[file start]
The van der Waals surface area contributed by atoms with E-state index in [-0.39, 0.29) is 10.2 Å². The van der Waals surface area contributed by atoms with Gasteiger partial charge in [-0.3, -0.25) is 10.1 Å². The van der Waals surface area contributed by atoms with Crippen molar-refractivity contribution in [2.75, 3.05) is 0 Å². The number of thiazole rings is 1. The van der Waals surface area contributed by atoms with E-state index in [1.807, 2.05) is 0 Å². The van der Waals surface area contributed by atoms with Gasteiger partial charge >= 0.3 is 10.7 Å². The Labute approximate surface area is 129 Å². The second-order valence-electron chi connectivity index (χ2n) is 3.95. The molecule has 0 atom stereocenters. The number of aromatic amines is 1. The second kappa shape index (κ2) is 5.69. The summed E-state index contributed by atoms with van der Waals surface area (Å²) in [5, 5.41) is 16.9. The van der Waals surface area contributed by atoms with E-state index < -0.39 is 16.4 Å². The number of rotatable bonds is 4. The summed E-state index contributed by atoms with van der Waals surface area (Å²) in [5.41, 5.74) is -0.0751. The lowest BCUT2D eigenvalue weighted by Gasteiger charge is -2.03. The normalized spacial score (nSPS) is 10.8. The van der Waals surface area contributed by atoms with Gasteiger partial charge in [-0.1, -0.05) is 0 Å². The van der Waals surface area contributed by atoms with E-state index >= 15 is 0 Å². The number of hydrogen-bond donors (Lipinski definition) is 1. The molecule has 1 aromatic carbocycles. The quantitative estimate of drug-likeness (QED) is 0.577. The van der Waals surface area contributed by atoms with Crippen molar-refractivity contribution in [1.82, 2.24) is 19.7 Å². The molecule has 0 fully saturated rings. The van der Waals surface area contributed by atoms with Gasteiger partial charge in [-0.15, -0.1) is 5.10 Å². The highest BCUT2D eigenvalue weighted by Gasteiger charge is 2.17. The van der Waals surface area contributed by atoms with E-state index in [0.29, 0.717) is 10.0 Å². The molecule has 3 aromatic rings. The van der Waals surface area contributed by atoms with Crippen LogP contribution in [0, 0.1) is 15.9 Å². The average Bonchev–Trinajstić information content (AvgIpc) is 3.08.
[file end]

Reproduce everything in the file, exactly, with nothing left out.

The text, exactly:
The van der Waals surface area contributed by atoms with E-state index in [-0.39, 0.29) is 10.2 Å². The van der Waals surface area contributed by atoms with Gasteiger partial charge in [-0.3, -0.25) is 10.1 Å². The van der Waals surface area contributed by atoms with Crippen molar-refractivity contribution in [2.75, 3.05) is 0 Å². The number of thiazole rings is 1. The van der Waals surface area contributed by atoms with E-state index in [1.807, 2.05) is 0 Å². The van der Waals surface area contributed by atoms with Gasteiger partial charge >= 0.3 is 10.7 Å². The Labute approximate surface area is 129 Å². The second-order valence-electron chi connectivity index (χ2n) is 3.95. The molecule has 0 atom stereocenters. The number of aromatic amines is 1. The second kappa shape index (κ2) is 5.69. The summed E-state index contributed by atoms with van der Waals surface area (Å²) in [5, 5.41) is 16.9. The van der Waals surface area contributed by atoms with E-state index < -0.39 is 16.4 Å². The number of rotatable bonds is 4. The summed E-state index contributed by atoms with van der Waals surface area (Å²) in [5.41, 5.74) is -0.0751. The lowest BCUT2D eigenvalue weighted by Gasteiger charge is -2.03. The normalized spacial score (nSPS) is 10.8. The van der Waals surface area contributed by atoms with Gasteiger partial charge in [-0.1, -0.05) is 0 Å². The van der Waals surface area contributed by atoms with E-state index >= 15 is 0 Å². The number of hydrogen-bond donors (Lipinski definition) is 1. The molecule has 1 aromatic carbocycles. The quantitative estimate of drug-likeness (QED) is 0.577. The van der Waals surface area contributed by atoms with Crippen molar-refractivity contribution in [1.82, 2.24) is 19.7 Å². The molecule has 0 fully saturated rings. The van der Waals surface area contributed by atoms with Gasteiger partial charge in [-0.15, -0.1) is 5.10 Å². The highest BCUT2D eigenvalue weighted by Gasteiger charge is 2.17. The van der Waals surface area contributed by atoms with E-state index in [0.29, 0.717) is 10.0 Å². The molecule has 3 aromatic rings. The van der Waals surface area contributed by atoms with Crippen LogP contribution in [0, 0.1) is 15.9 Å². The average Bonchev–Trinajstić information content (AvgIpc) is 3.08.